Japans’ new defense minister, Nobuo Kishi, reportedly will visit Washington in October. The typical first visit is a get-to-know-you affair where both sides smile and declare “steady as she goes,” and “the alliance has never been stronger.”
The Japanese government holds its breath, hoping the US doesn’t ask for anything difficult, which means anything more than Japan is already doing or planning to do.
The US alliance managers tread carefully so as not to upset the Japanese. For both sides, a smooth visit is a successful visit. More substantial and potentially contentious matters can always be put off for later.
Meanwhile, the People’s Republic of China is launching ships at a prodigious clip, building its air force, and figuring out how to use it all to defeat China’s enemies – a category that includes Japan and the US.
Press reports indicate that the recently canceled Aegis Ashore missile defense project will be a main topic of discussion.
Aegis Ashore is important – as is an integrated air and missile defense for both Japan and the US. But if by magic Aegis Ashore were resolved immediately, it would not solve Japan’s defense shortcomings.
A suggestion: The US should consider what it most needs from Japan, defense-wise – and ask for it while Kishi is in town. (I wrote recently about how important it is to tell a Japanese prime minister directly what it is the US really and truly needs. The same advice goes when you’re dealing with a defense minister.)
What does the US need? A more capable Japan Self Defense Force (JSDF) that can fight alongside US forces and vice versa.
As for the more capable JSDF, it’s not considered polite to say the following, but with the People’s Liberation Army breathing down Japanese and American necks, here goes:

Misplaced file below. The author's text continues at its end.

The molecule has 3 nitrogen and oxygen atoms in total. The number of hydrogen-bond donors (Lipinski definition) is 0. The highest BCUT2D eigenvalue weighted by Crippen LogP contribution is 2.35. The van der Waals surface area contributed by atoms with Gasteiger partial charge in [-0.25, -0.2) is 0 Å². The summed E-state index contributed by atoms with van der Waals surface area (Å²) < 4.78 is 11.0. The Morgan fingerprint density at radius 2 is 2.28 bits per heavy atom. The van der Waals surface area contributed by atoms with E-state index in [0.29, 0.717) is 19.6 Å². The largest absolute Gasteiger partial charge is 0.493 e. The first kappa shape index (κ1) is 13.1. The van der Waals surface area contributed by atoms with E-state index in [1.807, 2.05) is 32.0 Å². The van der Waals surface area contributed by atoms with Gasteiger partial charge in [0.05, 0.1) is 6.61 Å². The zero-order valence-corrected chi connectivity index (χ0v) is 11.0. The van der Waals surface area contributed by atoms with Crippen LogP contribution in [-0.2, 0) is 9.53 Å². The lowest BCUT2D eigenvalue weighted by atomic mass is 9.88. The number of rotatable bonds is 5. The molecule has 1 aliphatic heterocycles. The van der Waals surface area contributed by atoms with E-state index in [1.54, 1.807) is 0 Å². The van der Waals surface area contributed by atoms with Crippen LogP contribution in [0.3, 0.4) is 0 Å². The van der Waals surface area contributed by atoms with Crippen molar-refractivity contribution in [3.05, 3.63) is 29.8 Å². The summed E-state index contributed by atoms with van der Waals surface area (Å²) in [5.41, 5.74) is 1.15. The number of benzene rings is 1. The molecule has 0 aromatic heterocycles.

The Japanese military is not built or configured for or capable of fighting an actual war against a serious opponent. And the Chinese are a serious opponent.
Really? Just ask JSDF leadership about the following:
- Joint operations and communications
- Timelines and sequences for mobilization
- War stocks (extra ammunition and materiel)
- Manpower and recruitment shortfalls
- Casualty replacements
- Realistic war-fighting training and exercises
And this only scratches the surface.
One almost despairs. The problem isn’t the quality of JSDF personnel. Rather, Japan’s civilian leadership gets most of the blame. No need to mention this to Defense Minister Kishi. He probably already knows.
As for US forces and JSDF being able to operate together, a senior American officer recently claimed US and Japanese forces were nearing interoperability. That may be true for the US Navy and Japan Maritime Self Defense Force with some more effort. But otherwise, it is hardly the case.
One experienced observer vowed to believe that “nearing interoperability” is in reality “when MSDF and USN ships are holding the same common operating picture as the GSDF (Ground Self Defense Force) battalion commander on Miyako Jima with cruise missiles.” And the US Air Force and the JASDF, not to mention US Marines and Army, also have to be part of the “common operating picture” as well.